This leads to a second observation, one that does have a call to response for the reader. We are to do more than reach out to the poor-we are called to invite them in. We often leave the message at reaching out because then we can preserve a safe distance from those who may be different and still feel as though we are living up to the call of Christ. But we find here this passage is more than a mere call to increase charitable giving. This is meant to mean more than inspiring a little more of a giving attitude after a holiday season centered around consuming as much as we can. Now I am well aware that for many, more giving is a crucial first step. And I would say that for many in our churches we should encourage and praise such activity. This type of activity can and should, with the help of the Holy Spirit, lead to a transformative change in even our most selfish attitudes. But we can not treat this as the end-game. We are to stretch ourselves more and more when it comes to how we relate and give to the poor. This is not to be merely financial-that is too easy. We are to stretch and give of our time and our very selves. One must even ask the very difficult question-at what point do we consider giving until we become one of the poor? I do not have an answer to that besides the fact that we must take very seriously Jesus’ other calls to us to take up our crosses and give away all that we have in order to follow him. I admit I can not do that. This is a great example of how we, as pastors, can only point to the example of Jesus in the text as a call to ALL of us.

And finally, what if we expanded the implications of this text beyond the financially poor? It is often an easy way out for us to limit the call of Christ to reach out if we can contain it within a certain demographic. Our human nature then leads us to make that demographic beholden to the fact that we reached out in the first place. We are always the stronger and they are the weaker and we don’t hesitate in reminding them of that. But what if this text calls us to reach out and welcome the stranger who is a CEO? And what if we are to reach out to and visit the actual prisoner who hurt another person? And what if we care called to break bread and share the cup with those who have hurt us and those whom we even hate? After all, they need the bread and cup of life just as much as we do.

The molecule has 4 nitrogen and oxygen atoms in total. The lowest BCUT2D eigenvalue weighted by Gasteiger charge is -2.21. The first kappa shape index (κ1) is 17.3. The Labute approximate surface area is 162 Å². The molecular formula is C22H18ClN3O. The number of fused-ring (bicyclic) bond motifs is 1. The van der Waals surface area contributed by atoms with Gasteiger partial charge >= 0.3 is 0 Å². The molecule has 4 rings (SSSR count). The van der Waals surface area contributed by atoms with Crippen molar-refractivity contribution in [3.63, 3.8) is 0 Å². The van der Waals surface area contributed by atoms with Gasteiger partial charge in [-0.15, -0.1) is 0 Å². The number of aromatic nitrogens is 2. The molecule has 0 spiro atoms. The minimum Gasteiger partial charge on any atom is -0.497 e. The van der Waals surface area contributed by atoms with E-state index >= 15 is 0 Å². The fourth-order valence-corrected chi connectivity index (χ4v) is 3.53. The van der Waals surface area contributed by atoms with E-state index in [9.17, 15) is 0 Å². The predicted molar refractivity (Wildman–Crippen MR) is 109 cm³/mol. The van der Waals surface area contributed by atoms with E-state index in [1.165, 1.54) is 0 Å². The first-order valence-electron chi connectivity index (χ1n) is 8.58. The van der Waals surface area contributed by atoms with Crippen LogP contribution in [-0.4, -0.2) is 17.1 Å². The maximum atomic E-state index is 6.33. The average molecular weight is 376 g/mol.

This is not an easy text because it does not limit who we are to reach out to as much as we might want it to. This text calls us to stretch our notion of what reaching out to the poor means and whether it means we are actually to become poor ourselves in the process. The text also calls us to reach beyond the poor and touch those we may resent, those we don’t think need such a message of salvation, and even (and especially) those we dislike. But more importantly, this text reminds us to take such notions seriously because we have a God who was a homeless Jew from Nazareth that, by the very grace he embodied, came to us that we, in our poor and impoverished state, may know what salvation through such a Christ might look like. It is VERY different from what we may know as life. And thank God for that!

NOTE FROM THE AUTHOR: This is my last post of 2009. I started this blog in September and have fallen in love with it. I hope to continue my musings and questions in 2010. I wish you all a very happy and healthy 2010! May the grace of our Lord Jesus Christ, the love of God, and the fellowship and communion of the Holy Spirit be with you in the New Year.